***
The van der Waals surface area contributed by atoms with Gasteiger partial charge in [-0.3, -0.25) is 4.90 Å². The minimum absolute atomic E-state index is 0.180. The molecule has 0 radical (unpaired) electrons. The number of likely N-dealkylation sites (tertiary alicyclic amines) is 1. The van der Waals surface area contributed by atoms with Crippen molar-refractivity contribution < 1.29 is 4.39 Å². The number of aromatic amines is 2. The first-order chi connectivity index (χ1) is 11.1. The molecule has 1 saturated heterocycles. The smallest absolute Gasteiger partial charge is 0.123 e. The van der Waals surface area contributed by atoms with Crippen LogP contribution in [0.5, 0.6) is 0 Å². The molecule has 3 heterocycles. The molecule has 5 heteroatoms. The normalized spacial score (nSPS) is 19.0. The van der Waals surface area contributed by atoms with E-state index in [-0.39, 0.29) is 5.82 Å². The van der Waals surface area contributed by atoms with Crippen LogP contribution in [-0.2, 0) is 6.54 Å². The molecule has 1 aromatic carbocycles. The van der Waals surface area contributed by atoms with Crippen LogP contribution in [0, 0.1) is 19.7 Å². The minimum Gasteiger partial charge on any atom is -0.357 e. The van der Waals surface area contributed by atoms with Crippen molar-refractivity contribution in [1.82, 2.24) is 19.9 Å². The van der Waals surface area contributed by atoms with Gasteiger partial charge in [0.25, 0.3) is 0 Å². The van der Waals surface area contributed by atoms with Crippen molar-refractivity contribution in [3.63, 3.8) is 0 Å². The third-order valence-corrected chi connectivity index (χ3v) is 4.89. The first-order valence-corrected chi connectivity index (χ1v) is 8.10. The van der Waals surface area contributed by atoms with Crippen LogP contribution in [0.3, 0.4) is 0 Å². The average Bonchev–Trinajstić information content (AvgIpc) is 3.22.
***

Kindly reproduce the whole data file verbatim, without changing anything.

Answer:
The van der Waals surface area contributed by atoms with Gasteiger partial charge in [-0.3, -0.25) is 4.90 Å². The minimum absolute atomic E-state index is 0.180. The molecule has 0 radical (unpaired) electrons. The number of likely N-dealkylation sites (tertiary alicyclic amines) is 1. The van der Waals surface area contributed by atoms with Crippen molar-refractivity contribution < 1.29 is 4.39 Å². The number of aromatic amines is 2. The first-order chi connectivity index (χ1) is 11.1. The molecule has 1 saturated heterocycles. The smallest absolute Gasteiger partial charge is 0.123 e. The van der Waals surface area contributed by atoms with Crippen LogP contribution in [0.5, 0.6) is 0 Å². The molecule has 3 heterocycles. The molecule has 5 heteroatoms. The normalized spacial score (nSPS) is 19.0. The van der Waals surface area contributed by atoms with E-state index in [-0.39, 0.29) is 5.82 Å². The van der Waals surface area contributed by atoms with Crippen LogP contribution in [-0.2, 0) is 6.54 Å². The molecule has 1 aromatic carbocycles. The van der Waals surface area contributed by atoms with Crippen LogP contribution in [0, 0.1) is 19.7 Å². The minimum Gasteiger partial charge on any atom is -0.357 e. The van der Waals surface area contributed by atoms with Crippen molar-refractivity contribution in [1.82, 2.24) is 19.9 Å². The van der Waals surface area contributed by atoms with Gasteiger partial charge in [0.25, 0.3) is 0 Å². The van der Waals surface area contributed by atoms with Crippen molar-refractivity contribution in [3.63, 3.8) is 0 Å². The third-order valence-corrected chi connectivity index (χ3v) is 4.89. The first-order valence-corrected chi connectivity index (χ1v) is 8.10. The van der Waals surface area contributed by atoms with Crippen LogP contribution in [0.3, 0.4) is 0 Å². The average Bonchev–Trinajstić information content (AvgIpc) is 3.22.